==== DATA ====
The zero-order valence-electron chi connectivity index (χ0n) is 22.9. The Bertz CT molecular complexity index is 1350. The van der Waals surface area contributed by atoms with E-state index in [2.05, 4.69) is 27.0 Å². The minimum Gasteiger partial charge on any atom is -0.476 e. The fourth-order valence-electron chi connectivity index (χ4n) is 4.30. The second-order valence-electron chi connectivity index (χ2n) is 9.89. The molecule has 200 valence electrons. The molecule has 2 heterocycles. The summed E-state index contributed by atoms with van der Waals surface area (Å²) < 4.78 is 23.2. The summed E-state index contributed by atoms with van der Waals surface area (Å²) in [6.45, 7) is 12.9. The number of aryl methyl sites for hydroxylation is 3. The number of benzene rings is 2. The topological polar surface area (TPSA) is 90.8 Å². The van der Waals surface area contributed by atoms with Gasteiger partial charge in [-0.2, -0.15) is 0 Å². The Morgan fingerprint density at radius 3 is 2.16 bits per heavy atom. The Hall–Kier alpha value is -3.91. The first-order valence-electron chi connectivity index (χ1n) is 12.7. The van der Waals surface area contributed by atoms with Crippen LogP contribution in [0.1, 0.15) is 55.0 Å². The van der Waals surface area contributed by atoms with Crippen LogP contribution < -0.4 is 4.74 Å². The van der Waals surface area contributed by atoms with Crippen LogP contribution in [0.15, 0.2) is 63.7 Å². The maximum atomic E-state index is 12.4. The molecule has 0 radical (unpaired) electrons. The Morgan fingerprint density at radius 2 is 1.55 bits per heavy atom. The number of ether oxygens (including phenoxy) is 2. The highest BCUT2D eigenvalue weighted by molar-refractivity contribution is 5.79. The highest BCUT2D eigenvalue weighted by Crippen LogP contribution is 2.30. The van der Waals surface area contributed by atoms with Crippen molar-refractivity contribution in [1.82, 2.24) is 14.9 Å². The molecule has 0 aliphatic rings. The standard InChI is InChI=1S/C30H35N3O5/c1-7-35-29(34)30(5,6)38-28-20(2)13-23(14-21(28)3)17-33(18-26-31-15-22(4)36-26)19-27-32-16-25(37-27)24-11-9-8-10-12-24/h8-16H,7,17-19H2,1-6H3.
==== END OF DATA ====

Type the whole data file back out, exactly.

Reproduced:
The zero-order valence-electron chi connectivity index (χ0n) is 22.9. The Bertz CT molecular complexity index is 1350. The van der Waals surface area contributed by atoms with E-state index in [2.05, 4.69) is 27.0 Å². The minimum Gasteiger partial charge on any atom is -0.476 e. The fourth-order valence-electron chi connectivity index (χ4n) is 4.30. The second-order valence-electron chi connectivity index (χ2n) is 9.89. The molecule has 200 valence electrons. The molecule has 2 heterocycles. The summed E-state index contributed by atoms with van der Waals surface area (Å²) < 4.78 is 23.2. The summed E-state index contributed by atoms with van der Waals surface area (Å²) in [6.45, 7) is 12.9. The number of aryl methyl sites for hydroxylation is 3. The number of benzene rings is 2. The topological polar surface area (TPSA) is 90.8 Å². The van der Waals surface area contributed by atoms with Gasteiger partial charge in [-0.2, -0.15) is 0 Å². The Morgan fingerprint density at radius 3 is 2.16 bits per heavy atom. The Hall–Kier alpha value is -3.91. The first-order valence-electron chi connectivity index (χ1n) is 12.7. The van der Waals surface area contributed by atoms with Crippen LogP contribution in [0.1, 0.15) is 55.0 Å². The van der Waals surface area contributed by atoms with Crippen LogP contribution < -0.4 is 4.74 Å². The van der Waals surface area contributed by atoms with Crippen LogP contribution in [0.15, 0.2) is 63.7 Å². The maximum atomic E-state index is 12.4. The molecule has 0 radical (unpaired) electrons. The Morgan fingerprint density at radius 2 is 1.55 bits per heavy atom. The number of ether oxygens (including phenoxy) is 2. The highest BCUT2D eigenvalue weighted by molar-refractivity contribution is 5.79. The highest BCUT2D eigenvalue weighted by Crippen LogP contribution is 2.30. The van der Waals surface area contributed by atoms with Crippen molar-refractivity contribution in [1.82, 2.24) is 14.9 Å². The molecule has 0 aliphatic rings. The standard InChI is InChI=1S/C30H35N3O5/c1-7-35-29(34)30(5,6)38-28-20(2)13-23(14-21(28)3)17-33(18-26-31-15-22(4)36-26)19-27-32-16-25(37-27)24-11-9-8-10-12-24/h8-16H,7,17-19H2,1-6H3.